Nothing For Granted

When I was a child, a neighbor I knew told me that she’d almost married a man who became a wealthy, prominent politician. Instead, she chose another man who didn’t achieve great wealth or fame. Although she never said it aloud, it was clear to me that she regretted her choice.

As I grew older, she spoke of this choice many times. It wasn’t until I was fifteen or so that I thought through the implications of such a choice: three children that would not be born, extended family that she would never know, decades of experiences she wouldn’t have, the love winding through all of it never to be. She would never have her life particulars had she not made the choice she did.

There’s a precious uniqueness to the life that comes from our choices. Had she made a different choice, she may have had more money and social standing, she may have had a happier marriage – she may even have had children she would love fiercely. But she wouldn’t have the ones that her life had brought. Would she really be willing to wish them out of existence, or did she take it for granted that they would somehow, impossibly, be given even if different life choices were made?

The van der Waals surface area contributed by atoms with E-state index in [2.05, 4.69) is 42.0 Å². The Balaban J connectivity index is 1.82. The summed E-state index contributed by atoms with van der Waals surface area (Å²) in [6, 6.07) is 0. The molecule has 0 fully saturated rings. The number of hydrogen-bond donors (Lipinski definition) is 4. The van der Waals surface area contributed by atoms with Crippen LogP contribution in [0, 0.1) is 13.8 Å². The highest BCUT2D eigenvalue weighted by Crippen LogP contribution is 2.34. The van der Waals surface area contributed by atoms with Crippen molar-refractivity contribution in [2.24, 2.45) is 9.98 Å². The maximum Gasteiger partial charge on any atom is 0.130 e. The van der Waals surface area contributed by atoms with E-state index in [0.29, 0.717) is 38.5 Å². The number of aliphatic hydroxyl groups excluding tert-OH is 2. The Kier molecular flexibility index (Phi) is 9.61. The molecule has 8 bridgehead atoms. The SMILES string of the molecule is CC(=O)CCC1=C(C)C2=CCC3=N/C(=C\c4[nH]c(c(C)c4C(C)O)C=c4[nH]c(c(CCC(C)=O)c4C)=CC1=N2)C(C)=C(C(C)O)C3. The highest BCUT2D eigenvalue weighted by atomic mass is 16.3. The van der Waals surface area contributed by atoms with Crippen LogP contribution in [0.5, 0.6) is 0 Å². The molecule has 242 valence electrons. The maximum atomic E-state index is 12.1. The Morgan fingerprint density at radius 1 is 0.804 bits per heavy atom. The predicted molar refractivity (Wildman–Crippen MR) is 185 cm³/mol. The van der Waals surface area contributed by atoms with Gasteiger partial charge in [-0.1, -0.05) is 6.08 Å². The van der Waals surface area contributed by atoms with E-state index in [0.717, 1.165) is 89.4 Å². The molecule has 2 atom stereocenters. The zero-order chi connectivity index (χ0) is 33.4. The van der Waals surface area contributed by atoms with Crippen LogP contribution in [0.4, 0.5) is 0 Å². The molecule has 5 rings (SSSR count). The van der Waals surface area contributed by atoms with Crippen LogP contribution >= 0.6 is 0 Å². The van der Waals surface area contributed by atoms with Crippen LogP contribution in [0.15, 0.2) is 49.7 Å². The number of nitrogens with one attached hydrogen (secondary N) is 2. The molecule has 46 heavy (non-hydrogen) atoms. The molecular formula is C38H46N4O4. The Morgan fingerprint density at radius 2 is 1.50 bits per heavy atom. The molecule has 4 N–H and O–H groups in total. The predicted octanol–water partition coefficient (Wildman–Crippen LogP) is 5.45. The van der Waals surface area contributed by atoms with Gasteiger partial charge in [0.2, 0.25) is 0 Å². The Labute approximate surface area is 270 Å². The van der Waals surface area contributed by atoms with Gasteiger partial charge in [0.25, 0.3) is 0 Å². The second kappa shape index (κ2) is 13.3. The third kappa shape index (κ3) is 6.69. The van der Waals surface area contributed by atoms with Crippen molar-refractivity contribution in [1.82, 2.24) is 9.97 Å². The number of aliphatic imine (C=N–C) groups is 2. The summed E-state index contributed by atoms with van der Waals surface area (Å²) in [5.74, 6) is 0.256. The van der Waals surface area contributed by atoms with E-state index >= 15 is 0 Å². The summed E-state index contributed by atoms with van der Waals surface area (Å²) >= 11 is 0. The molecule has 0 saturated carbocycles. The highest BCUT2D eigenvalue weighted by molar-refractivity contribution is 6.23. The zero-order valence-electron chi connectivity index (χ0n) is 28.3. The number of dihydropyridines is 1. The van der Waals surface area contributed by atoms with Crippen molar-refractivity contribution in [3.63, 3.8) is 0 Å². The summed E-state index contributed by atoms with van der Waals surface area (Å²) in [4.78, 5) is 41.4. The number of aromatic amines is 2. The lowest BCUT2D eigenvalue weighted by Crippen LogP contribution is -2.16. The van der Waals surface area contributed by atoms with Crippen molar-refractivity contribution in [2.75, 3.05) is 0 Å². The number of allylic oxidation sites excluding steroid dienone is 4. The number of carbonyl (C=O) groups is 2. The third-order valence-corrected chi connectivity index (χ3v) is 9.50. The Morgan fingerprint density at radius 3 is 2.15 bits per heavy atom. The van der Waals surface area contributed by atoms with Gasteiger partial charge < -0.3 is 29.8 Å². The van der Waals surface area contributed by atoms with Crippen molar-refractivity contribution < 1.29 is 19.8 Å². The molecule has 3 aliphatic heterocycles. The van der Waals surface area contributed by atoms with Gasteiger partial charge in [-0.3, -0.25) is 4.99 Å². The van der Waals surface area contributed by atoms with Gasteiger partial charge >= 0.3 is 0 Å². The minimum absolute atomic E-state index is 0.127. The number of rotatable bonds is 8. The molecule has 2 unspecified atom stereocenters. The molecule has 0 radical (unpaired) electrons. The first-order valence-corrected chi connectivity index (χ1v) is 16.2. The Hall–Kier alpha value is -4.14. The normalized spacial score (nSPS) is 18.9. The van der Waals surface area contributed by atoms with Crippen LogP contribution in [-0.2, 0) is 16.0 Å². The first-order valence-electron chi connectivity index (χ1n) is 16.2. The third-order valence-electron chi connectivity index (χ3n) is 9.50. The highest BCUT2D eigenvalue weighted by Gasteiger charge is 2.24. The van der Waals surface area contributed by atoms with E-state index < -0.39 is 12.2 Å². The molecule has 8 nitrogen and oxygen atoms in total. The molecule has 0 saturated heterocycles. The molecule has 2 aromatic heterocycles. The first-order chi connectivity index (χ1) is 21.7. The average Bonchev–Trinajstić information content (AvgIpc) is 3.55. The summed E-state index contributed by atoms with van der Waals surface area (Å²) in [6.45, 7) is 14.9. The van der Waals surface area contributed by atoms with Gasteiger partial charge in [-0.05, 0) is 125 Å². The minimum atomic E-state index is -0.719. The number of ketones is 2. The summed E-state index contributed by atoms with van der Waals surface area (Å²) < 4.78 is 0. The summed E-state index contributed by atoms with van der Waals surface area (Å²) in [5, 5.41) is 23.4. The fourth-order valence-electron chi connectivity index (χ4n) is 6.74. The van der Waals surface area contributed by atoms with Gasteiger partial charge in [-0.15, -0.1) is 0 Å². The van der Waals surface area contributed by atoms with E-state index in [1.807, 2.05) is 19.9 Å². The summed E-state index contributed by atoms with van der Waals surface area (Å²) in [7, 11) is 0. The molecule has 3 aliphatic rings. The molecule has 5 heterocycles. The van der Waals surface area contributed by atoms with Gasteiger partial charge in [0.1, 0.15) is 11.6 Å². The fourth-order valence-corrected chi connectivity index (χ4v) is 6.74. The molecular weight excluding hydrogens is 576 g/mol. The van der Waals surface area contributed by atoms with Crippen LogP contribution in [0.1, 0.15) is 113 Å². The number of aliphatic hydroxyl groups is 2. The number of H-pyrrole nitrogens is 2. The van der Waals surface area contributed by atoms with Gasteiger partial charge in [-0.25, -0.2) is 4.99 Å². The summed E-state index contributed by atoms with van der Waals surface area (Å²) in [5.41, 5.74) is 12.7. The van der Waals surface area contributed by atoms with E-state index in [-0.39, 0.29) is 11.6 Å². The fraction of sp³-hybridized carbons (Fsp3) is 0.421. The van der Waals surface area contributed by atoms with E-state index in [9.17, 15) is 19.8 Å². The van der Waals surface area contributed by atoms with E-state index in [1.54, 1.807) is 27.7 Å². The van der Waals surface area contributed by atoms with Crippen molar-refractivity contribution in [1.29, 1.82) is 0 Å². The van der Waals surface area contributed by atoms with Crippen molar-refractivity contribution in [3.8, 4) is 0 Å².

Would I be willing to lose the holy what is, with all its complexity, for an unknown what is not? Would you?

2 thoughts on “Nothing For Granted

  1. David Anderson

    That’s a wonderful, haunting story. I like how you drew out the implications of rejecting the life you’ve been led into, and really love that you were honest enough to say she might even had had “a happier marriage.” What is is the holiness we seek to see and know and embrace.

  2. Johnna Post author

    The road not taken is like the grass on the other side of the fence – its imperfections are hard to see. If she were on that other road, who’s to say that she wouldn’t be gazing at the road she did take with the same sense of longing?


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